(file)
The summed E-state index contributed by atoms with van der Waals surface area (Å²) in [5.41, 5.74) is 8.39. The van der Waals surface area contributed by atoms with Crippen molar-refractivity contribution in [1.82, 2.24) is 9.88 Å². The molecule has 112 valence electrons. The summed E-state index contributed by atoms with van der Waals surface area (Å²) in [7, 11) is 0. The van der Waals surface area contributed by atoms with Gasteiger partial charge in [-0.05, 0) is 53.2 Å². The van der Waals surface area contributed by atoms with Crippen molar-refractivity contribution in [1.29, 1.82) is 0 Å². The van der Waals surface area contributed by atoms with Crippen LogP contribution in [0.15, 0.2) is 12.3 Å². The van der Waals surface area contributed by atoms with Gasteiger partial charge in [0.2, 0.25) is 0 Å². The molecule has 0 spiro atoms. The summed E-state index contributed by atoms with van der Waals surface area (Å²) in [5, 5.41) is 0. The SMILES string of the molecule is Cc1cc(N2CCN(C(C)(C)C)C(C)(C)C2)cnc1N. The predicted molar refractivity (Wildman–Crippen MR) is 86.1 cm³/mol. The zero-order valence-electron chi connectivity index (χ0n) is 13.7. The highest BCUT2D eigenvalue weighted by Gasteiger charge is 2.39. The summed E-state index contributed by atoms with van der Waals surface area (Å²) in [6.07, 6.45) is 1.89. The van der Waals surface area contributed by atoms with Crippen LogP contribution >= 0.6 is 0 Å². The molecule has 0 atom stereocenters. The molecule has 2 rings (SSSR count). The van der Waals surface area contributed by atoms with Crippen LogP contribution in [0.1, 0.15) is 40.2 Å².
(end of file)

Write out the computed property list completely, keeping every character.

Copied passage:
The summed E-state index contributed by atoms with van der Waals surface area (Å²) in [5.41, 5.74) is 8.39. The van der Waals surface area contributed by atoms with Crippen molar-refractivity contribution in [1.82, 2.24) is 9.88 Å². The molecule has 112 valence electrons. The summed E-state index contributed by atoms with van der Waals surface area (Å²) in [7, 11) is 0. The van der Waals surface area contributed by atoms with Gasteiger partial charge in [-0.05, 0) is 53.2 Å². The van der Waals surface area contributed by atoms with Crippen molar-refractivity contribution in [1.29, 1.82) is 0 Å². The van der Waals surface area contributed by atoms with Crippen LogP contribution in [0.15, 0.2) is 12.3 Å². The van der Waals surface area contributed by atoms with Gasteiger partial charge in [0.2, 0.25) is 0 Å². The molecule has 0 spiro atoms. The summed E-state index contributed by atoms with van der Waals surface area (Å²) in [5, 5.41) is 0. The SMILES string of the molecule is Cc1cc(N2CCN(C(C)(C)C)C(C)(C)C2)cnc1N. The predicted molar refractivity (Wildman–Crippen MR) is 86.1 cm³/mol. The zero-order valence-electron chi connectivity index (χ0n) is 13.7. The highest BCUT2D eigenvalue weighted by Gasteiger charge is 2.39. The summed E-state index contributed by atoms with van der Waals surface area (Å²) in [6.07, 6.45) is 1.89. The van der Waals surface area contributed by atoms with Crippen LogP contribution >= 0.6 is 0 Å². The molecule has 0 atom stereocenters. The molecule has 2 rings (SSSR count). The van der Waals surface area contributed by atoms with Crippen LogP contribution in [0.1, 0.15) is 40.2 Å².